Arch Dis Child Fetal Neonatal Ed 98:F74-F76 doi:10.1136/archdischild-2011-300929
  • Short research reports

Electrolytes in sick neonates – which sodium is the right answer?

  1. Adrienne M Lynn2
  1. 1Department of Clinical Biochemistry, Canterbury Health Laboratories, Christchurch, New Zealand
  2. 2Neonatal Services, Christchurch Women's Hospital, Christchurch, New Zealand
  1. Correspondence to Richard I King, Clinical Biochemistry Unit, Canterbury Health Laboratories, Cnr Hagley Ave and Tuam Street, PO Box 151, Christchurch 8011, New Zealand; richard. king{at}
  • Received 25 August 2011
  • Accepted 5 December 2011
  • Published Online First 3 January 2012


Introduction Hypoproteinaemia leads to spuriously high-sodium values when measured by indirect ion-selective electrodes (ISE) as used in main laboratory analysers compared with direct ISE employed in point-of-care analysers (POCT). The authors, therefore, investigated the occurrence of hypoalbuminaemia and its effect on measured sodium from POCT and the main laboratory analyser of neonatal intensive-care samples.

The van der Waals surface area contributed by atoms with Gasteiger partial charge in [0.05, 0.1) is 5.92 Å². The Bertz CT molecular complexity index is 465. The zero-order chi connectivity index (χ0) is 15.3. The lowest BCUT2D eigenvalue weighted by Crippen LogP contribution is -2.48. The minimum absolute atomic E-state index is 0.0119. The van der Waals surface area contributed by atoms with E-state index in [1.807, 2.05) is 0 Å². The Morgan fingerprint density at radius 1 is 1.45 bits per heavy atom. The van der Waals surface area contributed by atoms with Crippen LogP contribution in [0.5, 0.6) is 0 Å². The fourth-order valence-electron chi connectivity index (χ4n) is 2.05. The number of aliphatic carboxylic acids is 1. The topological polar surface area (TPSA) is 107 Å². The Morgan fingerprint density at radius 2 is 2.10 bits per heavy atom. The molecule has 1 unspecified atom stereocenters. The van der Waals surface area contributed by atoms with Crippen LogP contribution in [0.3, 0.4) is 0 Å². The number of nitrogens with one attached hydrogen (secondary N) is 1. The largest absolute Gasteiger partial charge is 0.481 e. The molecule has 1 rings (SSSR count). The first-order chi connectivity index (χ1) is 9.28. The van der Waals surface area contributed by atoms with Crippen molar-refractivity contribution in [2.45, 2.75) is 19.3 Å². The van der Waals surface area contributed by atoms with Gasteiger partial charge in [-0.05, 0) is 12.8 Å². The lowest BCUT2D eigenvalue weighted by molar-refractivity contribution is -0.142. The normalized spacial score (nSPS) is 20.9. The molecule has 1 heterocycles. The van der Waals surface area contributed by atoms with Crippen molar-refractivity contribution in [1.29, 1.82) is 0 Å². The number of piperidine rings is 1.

Method Sodium, in paired retrospective samples, measured by the main laboratory and neonatal unit blood-gas (POCT) analysers were compared.

Results Hypoalbuminaemia (<30 g/l) was present in 1400/2420 paired results. Sodium was higher when measured by laboratory analyser, the difference increased with decreasing albumin; sodium (laboratory – POCT)=7.6 (±1.1)–0.22 (±0.04)×albumin. A difference >3 mmol/l was present in 31% and consequently underestimated (9.4%) hyponatraemia and overestimated (3.8%) hypernatraemia.

Conclusion Hypoalbuminaemia is common in sick neonates and monitoring electrolytes using POCT and laboratory analysers frequently yield significantly different results with consequent misclassification. In these patients, measurement of electrolytes by direct ISE (blood-gas analyser) may be more accurate.


  • Competing interests None.

  • Provenance and peer review Not commissioned; externally peer reviewed.

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